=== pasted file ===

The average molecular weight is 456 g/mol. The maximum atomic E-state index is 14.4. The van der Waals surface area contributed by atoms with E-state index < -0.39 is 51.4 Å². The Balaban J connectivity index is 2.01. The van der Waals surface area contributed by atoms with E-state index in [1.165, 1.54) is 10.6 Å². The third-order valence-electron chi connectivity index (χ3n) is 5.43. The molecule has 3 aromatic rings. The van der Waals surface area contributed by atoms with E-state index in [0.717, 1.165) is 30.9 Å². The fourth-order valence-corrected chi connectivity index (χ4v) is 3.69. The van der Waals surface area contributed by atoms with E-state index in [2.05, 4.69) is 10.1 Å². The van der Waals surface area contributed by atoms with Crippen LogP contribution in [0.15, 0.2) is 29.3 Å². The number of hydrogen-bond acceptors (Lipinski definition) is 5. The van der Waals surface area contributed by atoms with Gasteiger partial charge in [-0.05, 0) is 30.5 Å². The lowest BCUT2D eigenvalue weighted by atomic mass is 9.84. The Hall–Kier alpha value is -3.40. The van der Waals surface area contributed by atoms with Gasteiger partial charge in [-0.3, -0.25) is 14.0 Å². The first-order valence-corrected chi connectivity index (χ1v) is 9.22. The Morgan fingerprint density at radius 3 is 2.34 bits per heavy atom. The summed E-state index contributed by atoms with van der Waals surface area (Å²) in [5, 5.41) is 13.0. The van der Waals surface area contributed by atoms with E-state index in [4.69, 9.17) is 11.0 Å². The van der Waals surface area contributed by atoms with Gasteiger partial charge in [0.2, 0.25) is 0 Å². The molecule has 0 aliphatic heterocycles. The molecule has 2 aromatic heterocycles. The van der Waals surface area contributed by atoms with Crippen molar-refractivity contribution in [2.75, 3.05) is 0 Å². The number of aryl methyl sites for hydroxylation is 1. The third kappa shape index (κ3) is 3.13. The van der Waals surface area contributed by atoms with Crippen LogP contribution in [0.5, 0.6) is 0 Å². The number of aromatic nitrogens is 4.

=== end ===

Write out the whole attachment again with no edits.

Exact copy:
The average molecular weight is 456 g/mol. The maximum atomic E-state index is 14.4. The van der Waals surface area contributed by atoms with E-state index < -0.39 is 51.4 Å². The Balaban J connectivity index is 2.01. The van der Waals surface area contributed by atoms with E-state index in [1.165, 1.54) is 10.6 Å². The third-order valence-electron chi connectivity index (χ3n) is 5.43. The molecule has 3 aromatic rings. The van der Waals surface area contributed by atoms with E-state index in [0.717, 1.165) is 30.9 Å². The fourth-order valence-corrected chi connectivity index (χ4v) is 3.69. The van der Waals surface area contributed by atoms with E-state index in [2.05, 4.69) is 10.1 Å². The van der Waals surface area contributed by atoms with Crippen LogP contribution in [0.15, 0.2) is 29.3 Å². The number of hydrogen-bond acceptors (Lipinski definition) is 5. The van der Waals surface area contributed by atoms with Gasteiger partial charge in [-0.05, 0) is 30.5 Å². The lowest BCUT2D eigenvalue weighted by atomic mass is 9.84. The Hall–Kier alpha value is -3.40. The van der Waals surface area contributed by atoms with Gasteiger partial charge in [-0.3, -0.25) is 14.0 Å². The first-order valence-corrected chi connectivity index (χ1v) is 9.22. The Morgan fingerprint density at radius 3 is 2.34 bits per heavy atom. The summed E-state index contributed by atoms with van der Waals surface area (Å²) in [5, 5.41) is 13.0. The van der Waals surface area contributed by atoms with E-state index in [4.69, 9.17) is 11.0 Å². The van der Waals surface area contributed by atoms with Gasteiger partial charge in [0.2, 0.25) is 0 Å². The molecule has 0 aliphatic heterocycles. The molecule has 2 aromatic heterocycles. The van der Waals surface area contributed by atoms with Crippen molar-refractivity contribution in [2.75, 3.05) is 0 Å². The number of aryl methyl sites for hydroxylation is 1. The third kappa shape index (κ3) is 3.13. The van der Waals surface area contributed by atoms with Crippen LogP contribution in [0.5, 0.6) is 0 Å². The number of aromatic nitrogens is 4.